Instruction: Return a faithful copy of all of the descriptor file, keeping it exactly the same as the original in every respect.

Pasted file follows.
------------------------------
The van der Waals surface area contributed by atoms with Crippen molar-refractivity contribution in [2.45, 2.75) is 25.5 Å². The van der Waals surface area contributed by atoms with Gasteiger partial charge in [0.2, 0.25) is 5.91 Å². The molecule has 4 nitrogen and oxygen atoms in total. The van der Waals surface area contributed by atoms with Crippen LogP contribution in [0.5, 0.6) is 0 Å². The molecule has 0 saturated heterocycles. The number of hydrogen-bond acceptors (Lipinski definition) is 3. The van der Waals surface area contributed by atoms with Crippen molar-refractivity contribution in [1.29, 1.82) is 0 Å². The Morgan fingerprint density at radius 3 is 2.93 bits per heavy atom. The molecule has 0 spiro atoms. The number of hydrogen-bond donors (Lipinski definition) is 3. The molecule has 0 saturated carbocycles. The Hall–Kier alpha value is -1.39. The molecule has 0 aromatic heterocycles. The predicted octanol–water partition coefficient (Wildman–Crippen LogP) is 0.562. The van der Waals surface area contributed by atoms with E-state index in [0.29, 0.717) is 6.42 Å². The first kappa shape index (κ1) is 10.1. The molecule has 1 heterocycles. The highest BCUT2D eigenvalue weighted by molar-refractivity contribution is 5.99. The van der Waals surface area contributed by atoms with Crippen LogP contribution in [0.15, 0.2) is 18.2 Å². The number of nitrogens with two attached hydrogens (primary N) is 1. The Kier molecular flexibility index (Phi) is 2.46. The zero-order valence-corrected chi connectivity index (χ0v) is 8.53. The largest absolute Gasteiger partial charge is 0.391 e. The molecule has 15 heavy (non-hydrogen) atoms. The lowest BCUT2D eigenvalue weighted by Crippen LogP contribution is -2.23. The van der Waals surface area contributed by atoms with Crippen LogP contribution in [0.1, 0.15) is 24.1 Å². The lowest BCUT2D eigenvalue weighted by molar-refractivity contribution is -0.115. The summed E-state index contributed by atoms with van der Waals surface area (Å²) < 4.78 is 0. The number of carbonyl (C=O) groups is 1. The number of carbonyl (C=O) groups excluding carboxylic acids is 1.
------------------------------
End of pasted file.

The van der Waals surface area contributed by atoms with Crippen molar-refractivity contribution in [2.45, 2.75) is 25.5 Å². The van der Waals surface area contributed by atoms with Gasteiger partial charge in [0.2, 0.25) is 5.91 Å². The molecule has 4 nitrogen and oxygen atoms in total. The van der Waals surface area contributed by atoms with Crippen LogP contribution in [0.5, 0.6) is 0 Å². The molecule has 0 saturated heterocycles. The number of hydrogen-bond acceptors (Lipinski definition) is 3. The van der Waals surface area contributed by atoms with Crippen molar-refractivity contribution in [1.29, 1.82) is 0 Å². The Morgan fingerprint density at radius 3 is 2.93 bits per heavy atom. The molecule has 0 spiro atoms. The number of hydrogen-bond donors (Lipinski definition) is 3. The molecule has 0 saturated carbocycles. The Hall–Kier alpha value is -1.39. The molecule has 0 aromatic heterocycles. The predicted octanol–water partition coefficient (Wildman–Crippen LogP) is 0.562. The van der Waals surface area contributed by atoms with E-state index in [0.29, 0.717) is 6.42 Å². The first kappa shape index (κ1) is 10.1. The molecule has 1 heterocycles. The highest BCUT2D eigenvalue weighted by molar-refractivity contribution is 5.99. The van der Waals surface area contributed by atoms with Crippen LogP contribution in [0.15, 0.2) is 18.2 Å². The number of nitrogens with two attached hydrogens (primary N) is 1. The Kier molecular flexibility index (Phi) is 2.46. The zero-order valence-corrected chi connectivity index (χ0v) is 8.53. The largest absolute Gasteiger partial charge is 0.391 e. The molecule has 15 heavy (non-hydrogen) atoms. The lowest BCUT2D eigenvalue weighted by Crippen LogP contribution is -2.23. The van der Waals surface area contributed by atoms with Crippen LogP contribution in [0.1, 0.15) is 24.1 Å². The lowest BCUT2D eigenvalue weighted by molar-refractivity contribution is -0.115. The summed E-state index contributed by atoms with van der Waals surface area (Å²) < 4.78 is 0. The number of carbonyl (C=O) groups is 1. The number of carbonyl (C=O) groups excluding carboxylic acids is 1.